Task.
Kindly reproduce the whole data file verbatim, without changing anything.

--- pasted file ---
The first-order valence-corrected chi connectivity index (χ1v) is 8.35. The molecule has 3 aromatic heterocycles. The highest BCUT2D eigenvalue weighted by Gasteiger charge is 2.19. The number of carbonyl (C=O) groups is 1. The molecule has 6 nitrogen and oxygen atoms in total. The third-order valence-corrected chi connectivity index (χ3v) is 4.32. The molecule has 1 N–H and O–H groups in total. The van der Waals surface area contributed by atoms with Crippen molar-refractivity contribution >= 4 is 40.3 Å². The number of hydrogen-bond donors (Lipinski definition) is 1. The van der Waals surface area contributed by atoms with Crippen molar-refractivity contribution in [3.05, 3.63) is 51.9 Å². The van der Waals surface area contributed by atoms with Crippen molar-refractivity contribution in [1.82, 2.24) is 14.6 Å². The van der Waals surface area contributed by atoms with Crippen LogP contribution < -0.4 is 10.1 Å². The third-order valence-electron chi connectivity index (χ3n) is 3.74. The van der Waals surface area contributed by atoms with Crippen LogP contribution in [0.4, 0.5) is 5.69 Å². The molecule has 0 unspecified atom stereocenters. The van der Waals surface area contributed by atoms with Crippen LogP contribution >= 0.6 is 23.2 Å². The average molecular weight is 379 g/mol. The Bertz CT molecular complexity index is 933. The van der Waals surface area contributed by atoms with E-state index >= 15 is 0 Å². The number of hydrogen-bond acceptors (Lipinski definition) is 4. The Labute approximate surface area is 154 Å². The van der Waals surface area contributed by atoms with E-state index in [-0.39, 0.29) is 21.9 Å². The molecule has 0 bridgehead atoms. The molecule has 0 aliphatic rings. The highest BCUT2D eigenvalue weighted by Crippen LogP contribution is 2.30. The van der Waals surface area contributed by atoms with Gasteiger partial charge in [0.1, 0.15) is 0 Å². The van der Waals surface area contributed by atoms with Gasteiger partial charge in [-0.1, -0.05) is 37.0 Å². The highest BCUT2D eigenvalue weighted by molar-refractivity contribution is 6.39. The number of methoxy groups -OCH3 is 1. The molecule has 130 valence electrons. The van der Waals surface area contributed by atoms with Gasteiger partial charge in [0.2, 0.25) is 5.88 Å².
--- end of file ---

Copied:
The first-order valence-corrected chi connectivity index (χ1v) is 8.35. The molecule has 3 aromatic heterocycles. The highest BCUT2D eigenvalue weighted by Gasteiger charge is 2.19. The number of carbonyl (C=O) groups is 1. The molecule has 6 nitrogen and oxygen atoms in total. The third-order valence-corrected chi connectivity index (χ3v) is 4.32. The molecule has 1 N–H and O–H groups in total. The van der Waals surface area contributed by atoms with Crippen molar-refractivity contribution >= 4 is 40.3 Å². The number of hydrogen-bond donors (Lipinski definition) is 1. The van der Waals surface area contributed by atoms with Crippen molar-refractivity contribution in [3.05, 3.63) is 51.9 Å². The van der Waals surface area contributed by atoms with Crippen molar-refractivity contribution in [1.82, 2.24) is 14.6 Å². The van der Waals surface area contributed by atoms with Crippen LogP contribution < -0.4 is 10.1 Å². The third-order valence-electron chi connectivity index (χ3n) is 3.74. The van der Waals surface area contributed by atoms with Crippen LogP contribution in [0.4, 0.5) is 5.69 Å². The molecule has 0 unspecified atom stereocenters. The van der Waals surface area contributed by atoms with Crippen LogP contribution >= 0.6 is 23.2 Å². The average molecular weight is 379 g/mol. The Bertz CT molecular complexity index is 933. The van der Waals surface area contributed by atoms with E-state index >= 15 is 0 Å². The number of hydrogen-bond acceptors (Lipinski definition) is 4. The Labute approximate surface area is 154 Å². The van der Waals surface area contributed by atoms with E-state index in [-0.39, 0.29) is 21.9 Å². The molecule has 0 bridgehead atoms. The molecule has 0 aliphatic rings. The highest BCUT2D eigenvalue weighted by Crippen LogP contribution is 2.30. The van der Waals surface area contributed by atoms with Gasteiger partial charge in [0.1, 0.15) is 0 Å². The van der Waals surface area contributed by atoms with Gasteiger partial charge in [-0.1, -0.05) is 37.0 Å². The highest BCUT2D eigenvalue weighted by molar-refractivity contribution is 6.39. The number of methoxy groups -OCH3 is 1. The molecule has 130 valence electrons. The van der Waals surface area contributed by atoms with Gasteiger partial charge in [0.2, 0.25) is 5.88 Å².